Sunday, 5 May 2013

Simple Fly Fishing Magic in South Wales

My youngest daughter’s father-in-law, Mark, invited us to stay in the house he was refurbishing in South Wales.  How could I refuse?   I started planning a bit of serious fishing by contacting my friend Andrew, an ace sewin (sea trout) fisher.  Andrew thought we could get out one night during my stay. Serious sewin fly fishers only fish during the hours of darkness, the darker the better.  That is quite challenging!  Imagine casting a fly in complete darkness whilst standing on the bank or wading.  You jump out of your waders when a large sea trout jumps in the dark.  It sounds as if a cow has fallen off a bridge!
Sadly my pal Andrew was not able to get away so we did not have a sewin session, however, I visited some amazing places (see previous post) and was able to take a trip down a fishing memory lane that turned out to be very pleasant when I visited:-
 
This fishery is quite hard to find as it is on the north side of the B4287 between Neath and Pontrhydyfen.  However, it is well worth visiting as it is picturesque, with a wonderful view of Swansea Bay in the distance.  It generally has very clear water and is well stocked with hard fighting rainbow and blue trout.  When I ran my former company's fly fishing club I used to hold very successful events here.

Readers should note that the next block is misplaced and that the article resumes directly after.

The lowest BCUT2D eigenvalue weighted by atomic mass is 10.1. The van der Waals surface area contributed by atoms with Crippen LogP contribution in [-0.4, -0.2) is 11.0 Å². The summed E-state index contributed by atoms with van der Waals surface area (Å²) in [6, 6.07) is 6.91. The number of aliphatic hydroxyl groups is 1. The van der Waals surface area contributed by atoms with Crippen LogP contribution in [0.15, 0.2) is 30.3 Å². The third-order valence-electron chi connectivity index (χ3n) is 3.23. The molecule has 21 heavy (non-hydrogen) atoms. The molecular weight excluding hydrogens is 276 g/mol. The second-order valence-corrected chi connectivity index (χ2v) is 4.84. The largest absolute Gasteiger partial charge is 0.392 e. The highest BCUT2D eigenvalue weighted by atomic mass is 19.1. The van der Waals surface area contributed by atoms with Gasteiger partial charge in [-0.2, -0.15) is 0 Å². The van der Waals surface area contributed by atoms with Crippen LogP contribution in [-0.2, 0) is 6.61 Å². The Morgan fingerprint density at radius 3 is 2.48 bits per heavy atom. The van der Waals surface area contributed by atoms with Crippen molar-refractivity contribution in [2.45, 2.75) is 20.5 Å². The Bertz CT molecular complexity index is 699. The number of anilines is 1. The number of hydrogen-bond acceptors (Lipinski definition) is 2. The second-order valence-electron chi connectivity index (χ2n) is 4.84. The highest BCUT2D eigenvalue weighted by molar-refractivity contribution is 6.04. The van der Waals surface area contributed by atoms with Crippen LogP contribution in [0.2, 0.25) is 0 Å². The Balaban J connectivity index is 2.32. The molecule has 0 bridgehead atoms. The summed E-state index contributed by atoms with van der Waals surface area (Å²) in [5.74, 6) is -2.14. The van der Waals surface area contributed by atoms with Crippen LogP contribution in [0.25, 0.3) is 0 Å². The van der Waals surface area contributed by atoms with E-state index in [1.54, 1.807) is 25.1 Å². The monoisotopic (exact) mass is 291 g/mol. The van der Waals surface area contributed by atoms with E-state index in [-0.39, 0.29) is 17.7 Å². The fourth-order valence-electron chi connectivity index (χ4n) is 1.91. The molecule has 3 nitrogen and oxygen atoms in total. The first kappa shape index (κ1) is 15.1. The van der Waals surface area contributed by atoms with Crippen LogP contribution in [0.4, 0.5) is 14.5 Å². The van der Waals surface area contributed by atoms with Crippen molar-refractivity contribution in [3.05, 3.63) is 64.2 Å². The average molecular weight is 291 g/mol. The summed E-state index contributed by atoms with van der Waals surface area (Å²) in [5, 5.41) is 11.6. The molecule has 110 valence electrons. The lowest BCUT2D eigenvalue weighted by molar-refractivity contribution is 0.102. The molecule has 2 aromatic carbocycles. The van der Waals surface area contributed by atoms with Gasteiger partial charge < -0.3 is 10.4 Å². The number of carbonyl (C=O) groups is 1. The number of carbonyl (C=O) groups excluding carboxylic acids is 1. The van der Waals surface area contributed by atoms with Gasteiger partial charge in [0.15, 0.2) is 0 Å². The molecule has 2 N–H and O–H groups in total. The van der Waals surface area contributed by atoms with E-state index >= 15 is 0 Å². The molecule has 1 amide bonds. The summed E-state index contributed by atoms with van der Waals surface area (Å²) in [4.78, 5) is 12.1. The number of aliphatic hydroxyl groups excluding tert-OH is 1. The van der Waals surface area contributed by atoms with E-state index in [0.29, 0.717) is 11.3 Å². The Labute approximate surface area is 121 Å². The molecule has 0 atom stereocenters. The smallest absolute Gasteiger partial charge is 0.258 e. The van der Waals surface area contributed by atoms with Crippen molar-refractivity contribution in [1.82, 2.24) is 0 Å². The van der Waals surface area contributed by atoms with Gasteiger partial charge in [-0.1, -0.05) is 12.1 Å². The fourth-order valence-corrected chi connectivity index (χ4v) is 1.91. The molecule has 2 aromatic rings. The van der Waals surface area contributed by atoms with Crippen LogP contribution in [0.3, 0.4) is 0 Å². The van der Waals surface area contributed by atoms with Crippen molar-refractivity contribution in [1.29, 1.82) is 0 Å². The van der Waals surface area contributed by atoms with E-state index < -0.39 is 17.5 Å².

The fishery manager is Dave Price and the cost of fishing is very reasonable. 


I was pleased to see that since my last visit, a couple of years ago, the windy, undulating track up to the fishery had been tarmacked and could now be regarded as a road. 
Also the privy (loo, or bathroom as my friends in the States call it) had been rebuilt (I bet the old one blew away, hopefully whilst vacant!).



 
When I arrived around 2pm it was overcast with a light breeze and I could see fish rising and one or two being caught.  I bought a 2 fish ticket from Dave in the caravan (used as a rest area and office) as I didn’t plan to be there long.
 
I thought I would definitely force myself only to use dry flies and catch off the top.  It didn’t work out like that.  By the time I had set up the sun was out and my dry sedge was ignored as the fish went down.  Occasionally, as a small cloud drifted across the sun a fish would rise and I would try to cover it but all to no avail.  I moved around a bit as most of the other anglers had “bagged up” and left but still no action.  Reluctantly I decided to fish sub surface and switched to a small grhe (gold ribbed hairs ear) fly.  I did a long cast to a fresh location and started a very slow figure of eight retrieve.  I then experienced that state of mind when you become completely at one with the environment.  You are so in tune that you know something is going to happen and when the line went tight, and I hooked up, I knew, that I knew it would happen!   Am I a fish mind reader?  I wish I was.  The fish was a strong one hooked at a distance so I had plenty of time to enjoy the tussle as I watched the bar of silver flashing back and forth.  Several jumps later and all 3lb of it was safely in the net.

When I had to leave I came away with my 2 fish, Dave generously giving me a large blue that another angler had left behind (I hope he does not want it back)!  The fishery rules are simple and clear.  Dave wants everyone to have good sport.
 

 
 
So my trip to Wales may not have been a fishing bonanza but an afternoon spent at Abernant was magic!

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